Roosevelt Raceway & Meadowlands long time blacksmith John Santoro, also known as "Santini" at the age of 70 passed away on October 26th after a long fight with cancer. He passed away at his home In Kansas City, Missouri. In the late 70's and until Roosevelt Raceway closed in 1988 John was considered one of the top blacksmiths at Roosevelt Raceway -- Santoro's reputation followed him to MeadowLands,.where he developed a reputation as one of the leading practitioners of his craft. He was sought after by national and international trainers, drivers and owners. With his leathered and calloused hands he crafted and molded the horseshoes that enabled champion horses and their drivers, such as Jimmy Cruise Sr., Jimmy Cruise Jr., John Chapman Sr. and Herve Filion (just to name a few), to break harness racing records. Dr. Bernard Brennan, Roosevelt's veterinarian, called upon Santoro to work on difficult cases. Today's blacksmith, or farrier, has access to technology and standards that were established throughout the 1960s to the 1990s. In the '70s and '80s, Santoro relied on his ingenuity and his ability to see things that others did not. He experimented with developing patches for the horses that had problems such as a quarter crack. As Santoro said, "A horse standing in his stall does not earn any money." Patches had already been around in the '70s and '80s, but there was a lot of room for improvement. Santoro explained that the patches did not stick, or stay in place -- and worst of all, they did not let the horse's foot heal. Santoro's drive to identify a solution led him to experimenting with proxies for the patch and soaking solutions. Santoro finally found the right mix and developed a soaking solution and patch that saved many horses and races. Over the years, Santoro's work at Roosevelt, Yonkers and Meadowlands, was never overlooked. Owners, trainers and drivers brought their horses to him because they knew that an improperly shod horse risked developing an awkward stride, back strain, muscle pulls or worse conditions ... besides risking the race. As Jimmy Cruise Jr. says, "Johnny was the best -- there was no other like Johnny that could shoe horses like he did." Santoro worked on 8 to 12 horses a day for various trainers. Santoro always spoke highly of the man who taught him his craft, David Spence, he was giant in the world of blacksmiths in harness racing. Santoro forged lifetime friends while crafting his custom-made horseshoes. Jimmy Cruise Sr. and John Chapman Sr. served as mentors for him. Cruise Jr. and Chapman Jr. were like brothers to Santoro. Santoro was a blacksmith for more than 20 years. His determination, self-reliance and self-deprecating humor helped him through many of life's challenges -- including his terminal illness that took his life. His family is holding a private service in their home state of Missouri. In lieu of flowers the family requests that donations in his name be made to the Standardbred Retirement Foundation   Personal tributes can be left at By RRtrotting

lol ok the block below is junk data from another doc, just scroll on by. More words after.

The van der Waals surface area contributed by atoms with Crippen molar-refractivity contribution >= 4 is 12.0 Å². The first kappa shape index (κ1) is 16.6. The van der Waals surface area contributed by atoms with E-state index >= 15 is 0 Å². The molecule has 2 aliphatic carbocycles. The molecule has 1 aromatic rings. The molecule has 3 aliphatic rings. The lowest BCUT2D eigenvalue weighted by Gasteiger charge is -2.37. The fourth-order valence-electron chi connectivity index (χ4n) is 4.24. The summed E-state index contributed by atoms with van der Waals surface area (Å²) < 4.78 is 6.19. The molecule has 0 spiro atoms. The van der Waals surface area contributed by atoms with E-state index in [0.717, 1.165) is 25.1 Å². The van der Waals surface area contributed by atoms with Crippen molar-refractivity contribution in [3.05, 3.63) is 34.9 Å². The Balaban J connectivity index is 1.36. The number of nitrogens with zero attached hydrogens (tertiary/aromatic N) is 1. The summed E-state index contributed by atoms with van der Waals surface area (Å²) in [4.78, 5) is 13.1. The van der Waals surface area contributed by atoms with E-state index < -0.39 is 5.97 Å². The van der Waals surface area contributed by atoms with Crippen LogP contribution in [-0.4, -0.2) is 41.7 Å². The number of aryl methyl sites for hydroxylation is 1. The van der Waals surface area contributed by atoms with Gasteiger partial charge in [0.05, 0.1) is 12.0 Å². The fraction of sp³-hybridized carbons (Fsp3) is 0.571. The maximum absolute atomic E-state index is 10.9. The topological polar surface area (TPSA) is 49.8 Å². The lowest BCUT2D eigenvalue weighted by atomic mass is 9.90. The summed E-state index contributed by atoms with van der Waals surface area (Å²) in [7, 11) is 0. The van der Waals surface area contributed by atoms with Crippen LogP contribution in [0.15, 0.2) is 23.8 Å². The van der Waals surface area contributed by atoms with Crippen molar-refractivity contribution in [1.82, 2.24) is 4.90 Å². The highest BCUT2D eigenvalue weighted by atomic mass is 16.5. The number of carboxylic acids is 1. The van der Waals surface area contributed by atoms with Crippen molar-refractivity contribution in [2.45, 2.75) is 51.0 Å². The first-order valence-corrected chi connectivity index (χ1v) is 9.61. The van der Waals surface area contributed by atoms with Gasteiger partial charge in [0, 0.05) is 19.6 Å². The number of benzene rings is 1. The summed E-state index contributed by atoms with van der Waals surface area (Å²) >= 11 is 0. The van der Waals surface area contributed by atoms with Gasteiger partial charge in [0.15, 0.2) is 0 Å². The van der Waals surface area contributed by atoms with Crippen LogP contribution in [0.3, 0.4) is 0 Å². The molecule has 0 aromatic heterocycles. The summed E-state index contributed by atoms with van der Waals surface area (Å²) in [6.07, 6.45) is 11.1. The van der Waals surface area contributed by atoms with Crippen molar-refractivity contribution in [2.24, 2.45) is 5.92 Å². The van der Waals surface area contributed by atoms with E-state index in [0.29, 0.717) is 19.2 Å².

John Santoro, aka Santini on the track, was considered as one of the top blacksmiths on Roosevelt Raceway in the late 1970's and until the day the harness racetrack closed in '88--when --John's reputation followed him to Meadowlands and Yonkers. Santoro developed a reputation as one of the leading practitioners of his craft. He was sought after by national and international trainers, drivers and owners. Santoro's leathered and calloused hands crafted and molded the horseshoes that enabled champion horses and their drivers and trainers such as Jimmy Cruise Sr., Jimmy Cruise Jr., John Chapman Sr., John Chapman Jr; John Paterson Jr.; John Paterson Sr., Buddy Gilmore and Herve Filion,, [just to name a few] to break harness racing records.   Dr. Bernard Brennan, Roosevelt's Veterinarian called upon Santoro to work on difficult cases. Today's blacksmith, or farrier, has access to technology and standards that were established throughout the 1960s to the 1990's. In the 70's and 80's Santoro relied on his ingenuity and his ability to see things that others did not. Santoro experimented with developing patches for the horses that had problems such as quarter-crack and could not be shod. As Santoro still says today " a horse in the barn does not make money". Patches had already been around in the 70's and 80's; but there was a lot of room for improvement. Santoro explains that the patches did not stick, or stay in place and worst of all-- they did not let the horses foot heal. Santoro's drive to identify a solution led him to experimenting with proxies for the patch and soaking solutions. Santoro finally found the right mix and developed a soaking solution and patch that saved many horses and races. Over the years, Santoro's work in Roosevelt, Yonkers and Meadowlands, was never overlooked. Owners, trainers and drivers brought their horses to him because they knew that an improperly shod horse caused an awkward stride, back strain, muscle pulls or worse conditions...besides risking the race. As Jimmy Cruise Jr. says to this day, "Johnny was the best--there was no other like Johnny that could shoe horses like he did". Santoro worked 8 to 12 horses a day for various trainers. Today, blacksmiths are typically assisted by grooms, who hold the animal. I recall walking into Santoro's Black Smith shop while he was under the horse, pulling off the old shoe, smoothing the bottom of the hoof with an emery board, holding the new shoe over the hoof, then securing it by driving nails through the hoof wall--all by himself. I remember how backbreaking it was for him to work with animals that were prone to fight and flight." Santoro has not forgotten the man who taught him his craft, David Spence, a giant in the world of blacksmiths in harness racing . Santoro forged lifetime friends while crafting his custom made horseshoes. Jimmy Cruise Sr. and John Chapman Sr. served as a mentors for him and Cruise Jr. well as Chapman Jr. were and continue to be more like brothers than just friends. Santoro was a blacksmith for more than 20 years. His determination, self-reliance and self-deprecating humor have helped him through life's challenges--including a terminal illness. Today, he tells his stories of the famous horses he shod and describes their quirky personalities. He savors memories and victories of a place where Santoro--or "Santini"-- worked in the background, in late morning or early afternoon, after training hours had stopped, and before the races began--a place, that while shaping his horse shoes one by one--he contributed to shaping the history of harness racing--a place where he should never be forgotten--Roosevelt Raceway. by Maria V. Santoro-Delgado, Ph.D., Santoro's sister.